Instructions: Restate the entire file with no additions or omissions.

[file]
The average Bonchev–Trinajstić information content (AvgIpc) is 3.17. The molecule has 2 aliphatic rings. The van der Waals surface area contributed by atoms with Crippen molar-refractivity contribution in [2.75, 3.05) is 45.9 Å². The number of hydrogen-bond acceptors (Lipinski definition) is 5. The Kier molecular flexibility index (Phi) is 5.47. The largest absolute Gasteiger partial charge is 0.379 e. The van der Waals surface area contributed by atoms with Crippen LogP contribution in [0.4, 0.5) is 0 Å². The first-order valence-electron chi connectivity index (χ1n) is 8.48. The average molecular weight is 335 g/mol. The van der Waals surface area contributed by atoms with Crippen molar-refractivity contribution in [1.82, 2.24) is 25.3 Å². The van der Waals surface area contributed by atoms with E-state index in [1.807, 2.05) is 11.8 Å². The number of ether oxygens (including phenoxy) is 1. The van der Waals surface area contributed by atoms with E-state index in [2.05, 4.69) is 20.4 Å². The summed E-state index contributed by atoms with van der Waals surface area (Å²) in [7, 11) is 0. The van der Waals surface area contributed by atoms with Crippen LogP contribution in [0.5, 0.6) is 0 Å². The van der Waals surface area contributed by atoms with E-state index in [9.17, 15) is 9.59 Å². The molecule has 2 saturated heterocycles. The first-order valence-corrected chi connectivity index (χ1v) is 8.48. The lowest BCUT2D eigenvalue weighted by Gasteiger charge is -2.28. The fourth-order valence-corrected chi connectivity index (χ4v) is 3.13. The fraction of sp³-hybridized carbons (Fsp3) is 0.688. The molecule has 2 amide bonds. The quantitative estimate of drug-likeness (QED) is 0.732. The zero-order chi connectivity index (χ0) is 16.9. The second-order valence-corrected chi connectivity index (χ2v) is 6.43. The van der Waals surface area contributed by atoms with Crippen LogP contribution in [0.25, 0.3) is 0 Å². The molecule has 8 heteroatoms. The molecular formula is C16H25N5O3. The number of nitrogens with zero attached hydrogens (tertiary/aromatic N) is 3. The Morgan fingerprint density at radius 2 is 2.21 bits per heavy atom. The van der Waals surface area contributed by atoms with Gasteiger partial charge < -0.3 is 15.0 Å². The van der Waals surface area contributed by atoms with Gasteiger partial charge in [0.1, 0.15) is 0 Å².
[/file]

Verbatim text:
The average Bonchev–Trinajstić information content (AvgIpc) is 3.17. The molecule has 2 aliphatic rings. The van der Waals surface area contributed by atoms with Crippen molar-refractivity contribution in [2.75, 3.05) is 45.9 Å². The number of hydrogen-bond acceptors (Lipinski definition) is 5. The Kier molecular flexibility index (Phi) is 5.47. The largest absolute Gasteiger partial charge is 0.379 e. The van der Waals surface area contributed by atoms with Crippen LogP contribution in [0.4, 0.5) is 0 Å². The first-order valence-electron chi connectivity index (χ1n) is 8.48. The average molecular weight is 335 g/mol. The van der Waals surface area contributed by atoms with Crippen molar-refractivity contribution in [1.82, 2.24) is 25.3 Å². The van der Waals surface area contributed by atoms with E-state index in [1.807, 2.05) is 11.8 Å². The number of ether oxygens (including phenoxy) is 1. The van der Waals surface area contributed by atoms with E-state index in [2.05, 4.69) is 20.4 Å². The summed E-state index contributed by atoms with van der Waals surface area (Å²) in [7, 11) is 0. The van der Waals surface area contributed by atoms with Crippen LogP contribution in [0.5, 0.6) is 0 Å². The van der Waals surface area contributed by atoms with E-state index in [9.17, 15) is 9.59 Å². The molecule has 2 saturated heterocycles. The first-order valence-corrected chi connectivity index (χ1v) is 8.48. The lowest BCUT2D eigenvalue weighted by Gasteiger charge is -2.28. The fourth-order valence-corrected chi connectivity index (χ4v) is 3.13. The fraction of sp³-hybridized carbons (Fsp3) is 0.688. The molecule has 2 amide bonds. The quantitative estimate of drug-likeness (QED) is 0.732. The zero-order chi connectivity index (χ0) is 16.9. The second-order valence-corrected chi connectivity index (χ2v) is 6.43. The van der Waals surface area contributed by atoms with Crippen LogP contribution in [0.25, 0.3) is 0 Å². The molecule has 8 heteroatoms. The molecular formula is C16H25N5O3. The number of nitrogens with zero attached hydrogens (tertiary/aromatic N) is 3. The Morgan fingerprint density at radius 2 is 2.21 bits per heavy atom. The van der Waals surface area contributed by atoms with Gasteiger partial charge < -0.3 is 15.0 Å². The van der Waals surface area contributed by atoms with Gasteiger partial charge in [0.1, 0.15) is 0 Å².